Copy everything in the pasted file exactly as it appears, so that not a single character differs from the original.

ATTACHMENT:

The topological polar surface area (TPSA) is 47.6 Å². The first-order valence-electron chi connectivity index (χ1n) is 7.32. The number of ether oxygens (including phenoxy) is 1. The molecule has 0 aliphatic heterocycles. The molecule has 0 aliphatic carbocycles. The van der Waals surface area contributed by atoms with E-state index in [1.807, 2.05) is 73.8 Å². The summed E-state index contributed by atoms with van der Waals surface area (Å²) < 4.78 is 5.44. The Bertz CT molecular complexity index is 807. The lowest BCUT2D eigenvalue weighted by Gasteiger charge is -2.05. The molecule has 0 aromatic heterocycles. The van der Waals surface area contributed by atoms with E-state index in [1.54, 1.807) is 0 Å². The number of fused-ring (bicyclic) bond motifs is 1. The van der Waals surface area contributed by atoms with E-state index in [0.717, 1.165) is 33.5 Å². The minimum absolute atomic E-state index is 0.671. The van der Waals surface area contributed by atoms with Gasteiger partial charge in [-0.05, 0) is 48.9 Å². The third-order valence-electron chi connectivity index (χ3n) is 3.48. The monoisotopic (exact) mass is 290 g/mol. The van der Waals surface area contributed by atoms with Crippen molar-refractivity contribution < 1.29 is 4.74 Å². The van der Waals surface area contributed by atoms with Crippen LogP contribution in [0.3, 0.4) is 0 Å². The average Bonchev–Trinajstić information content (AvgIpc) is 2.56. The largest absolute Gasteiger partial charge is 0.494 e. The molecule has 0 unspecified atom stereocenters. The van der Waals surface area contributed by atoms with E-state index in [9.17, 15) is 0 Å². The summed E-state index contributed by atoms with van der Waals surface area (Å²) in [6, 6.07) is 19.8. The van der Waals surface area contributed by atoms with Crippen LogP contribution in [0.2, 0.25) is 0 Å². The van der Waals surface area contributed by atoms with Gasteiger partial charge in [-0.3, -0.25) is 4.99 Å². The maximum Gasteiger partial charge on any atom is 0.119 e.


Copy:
The topological polar surface area (TPSA) is 47.6 Å². The first-order valence-electron chi connectivity index (χ1n) is 7.32. The number of ether oxygens (including phenoxy) is 1. The molecule has 0 aliphatic heterocycles. The molecule has 0 aliphatic carbocycles. The van der Waals surface area contributed by atoms with E-state index in [1.807, 2.05) is 73.8 Å². The summed E-state index contributed by atoms with van der Waals surface area (Å²) < 4.78 is 5.44. The Bertz CT molecular complexity index is 807. The lowest BCUT2D eigenvalue weighted by Gasteiger charge is -2.05. The molecule has 0 aromatic heterocycles. The van der Waals surface area contributed by atoms with E-state index in [1.54, 1.807) is 0 Å². The number of fused-ring (bicyclic) bond motifs is 1. The van der Waals surface area contributed by atoms with E-state index in [0.717, 1.165) is 33.5 Å². The minimum absolute atomic E-state index is 0.671. The van der Waals surface area contributed by atoms with Gasteiger partial charge in [-0.05, 0) is 48.9 Å². The third-order valence-electron chi connectivity index (χ3n) is 3.48. The monoisotopic (exact) mass is 290 g/mol. The van der Waals surface area contributed by atoms with Crippen molar-refractivity contribution < 1.29 is 4.74 Å². The van der Waals surface area contributed by atoms with Crippen LogP contribution in [0.3, 0.4) is 0 Å². The average Bonchev–Trinajstić information content (AvgIpc) is 2.56. The largest absolute Gasteiger partial charge is 0.494 e. The molecule has 0 unspecified atom stereocenters. The van der Waals surface area contributed by atoms with E-state index in [9.17, 15) is 0 Å². The summed E-state index contributed by atoms with van der Waals surface area (Å²) in [6, 6.07) is 19.8. The van der Waals surface area contributed by atoms with Crippen LogP contribution in [0.2, 0.25) is 0 Å². The van der Waals surface area contributed by atoms with Gasteiger partial charge in [-0.3, -0.25) is 4.99 Å². The maximum Gasteiger partial charge on any atom is 0.119 e.